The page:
Baltar's attempt at prison suicide is thwarted by Gaeta, who was out on a booty call, or so we're left to assume until the 50-minute mark. Apollo has either built or, I don't know, discovered a bar on Galactica, so he and Tyrol can get ripped and commiserate about how they secretly hate their wives.
Roslin actually interrogates Baltar herself, as if that wasn't the coolest scenario possible, and she gets all fired up for the airlocking of a lifetime, but Gaius won't give up any Cylon intel, so it's on to Plan B. Plan B is Adama's bright idea to use CIA-grade experimental LSD on a man who talks to the imaginary blonde robot in his head. Not that Adama knows that much, but he has spoken with Baltar on more than one occasion, right? So he and Roslin and Cottle administer the drug, which gets Baltar to spill the contents of his screwed-up psyche, and even on psychedelic truth serum, he still denies true responsibility. He does spill somewhat about ChipSix and the final five Cylons -- of whom he no longer seems to believe he's a member. So next, they haul out Gaeta for Plan C: appeal to his academic egotism. Gaius manages to see through that ruse, however, and decides to frack with Gaeta about "Who's the real traitor?" Gaeta flips and stabs Gaius right in the neck! And then Adama punches Gaeta right in the face! No one dies, though, and in the end, Gaius tells ChipSix he's "the chosen one," and Roslin tells Adama to prepare for The Trial of Gaius Baltar.
Elsewhere, both Kara and Lee get permission from their shat-upon spouses to be with each other, but Kara's willingness to divorce Sam scares the hell out of Lee, and they eventually wind up running back to their big, empty marriages.
Bonus Scene: Roslin interrogates Caprica Six! And it wasn't part of the episode so we could watch Lee and Tyrol bitch about their women! So not cool!
Previously, Starbuck and Apollo whined in a hell of their own devising, and Gaius signed execution orders while in his. I say it's your life, do what you want. Later, Chip Six told Gaius he might be a Final Fiver, and the Hybrid told him and Three that the chosen one would see the Final Five, and even though Three did and he didn't, Chip Six persisted in telling him that he was the chosen one. Three croaked, and then croaked for real, but before Gaius could do the same, Chief cold-cocked him. Elsewhere in time and space, though relative to all this we cannot say, the concept of enjambment was invented simultaneously with poetry. It would seem to have fallen out of favor in the thousands of years since then, considering how challenging this episode seems to be.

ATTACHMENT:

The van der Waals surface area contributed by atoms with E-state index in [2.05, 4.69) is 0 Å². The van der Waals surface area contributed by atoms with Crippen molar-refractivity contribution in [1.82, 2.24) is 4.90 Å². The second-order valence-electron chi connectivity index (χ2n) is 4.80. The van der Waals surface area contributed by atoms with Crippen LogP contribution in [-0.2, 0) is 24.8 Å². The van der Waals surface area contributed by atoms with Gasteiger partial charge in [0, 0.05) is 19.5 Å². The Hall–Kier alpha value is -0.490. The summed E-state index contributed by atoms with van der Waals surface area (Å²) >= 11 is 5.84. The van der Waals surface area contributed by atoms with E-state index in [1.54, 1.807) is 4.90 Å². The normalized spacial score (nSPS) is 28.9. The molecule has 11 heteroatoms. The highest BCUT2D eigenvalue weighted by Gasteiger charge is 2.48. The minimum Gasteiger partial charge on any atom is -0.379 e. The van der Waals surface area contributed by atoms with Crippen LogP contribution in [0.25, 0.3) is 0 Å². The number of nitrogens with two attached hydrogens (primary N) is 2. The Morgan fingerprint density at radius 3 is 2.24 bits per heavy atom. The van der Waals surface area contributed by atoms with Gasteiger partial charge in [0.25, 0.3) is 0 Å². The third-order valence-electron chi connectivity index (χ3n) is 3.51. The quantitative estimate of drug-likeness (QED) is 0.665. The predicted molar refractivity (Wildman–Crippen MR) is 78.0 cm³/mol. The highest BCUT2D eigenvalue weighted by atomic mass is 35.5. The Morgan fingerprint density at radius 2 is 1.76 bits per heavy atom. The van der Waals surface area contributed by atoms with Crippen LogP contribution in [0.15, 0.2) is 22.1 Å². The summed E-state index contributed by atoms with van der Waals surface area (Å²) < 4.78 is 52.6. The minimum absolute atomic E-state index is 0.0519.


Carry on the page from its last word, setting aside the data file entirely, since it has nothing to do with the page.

Now, God forbid I get up on my high horse or give you a tutorial in anything, but this show is ambitious on a bad day, and this episode is ambitious in an outsize way relative even to the usual, and it bums me out to think that a pretty simple poetic device, even used so obnoxiously/aggressively, could totally wreck the episode for you. I can see why, and I agree it's not a 100% success, but I pretty much love this episode and I'd like to share with you why. Hopefully using as few words as possible. Enjambment is from the French for "straddle," and it's when you end a line of verse before its time: think of Williams, or that awful dude with the punctuation jones. It's the second-most abused poetic grievance in crappy poetry, right after rhyme schemes, but done correctly (rather than arbitrarily), it's haiku brilliant. The point is to give you a second to run through every possible meaning that unended line could have, to let out the shapeless Hybrid nonsense your brain goes through, before the poet is forced to clamp down on the meaning in order to continue on the other side of the gap. A comparable example would be the visual of Three in the Temple last week, looking up at the Final Fiver: this paragraph is that kind of spiraling crazy talk that enjambment wants you to do, quietly and to yourself. It leaves a space of the unknown, a gap where the poem leaks out, and that's you doing the work of creating the poem's total meaning for a second, which makes you love the poem even as the next line adjusts your vector, because it's part of you now. Which is how this episode operates, from beginning to end: every line, every scene, every word's a cliffhanger. Everything has a gap in it, and you're invited to point all the fingers you've got.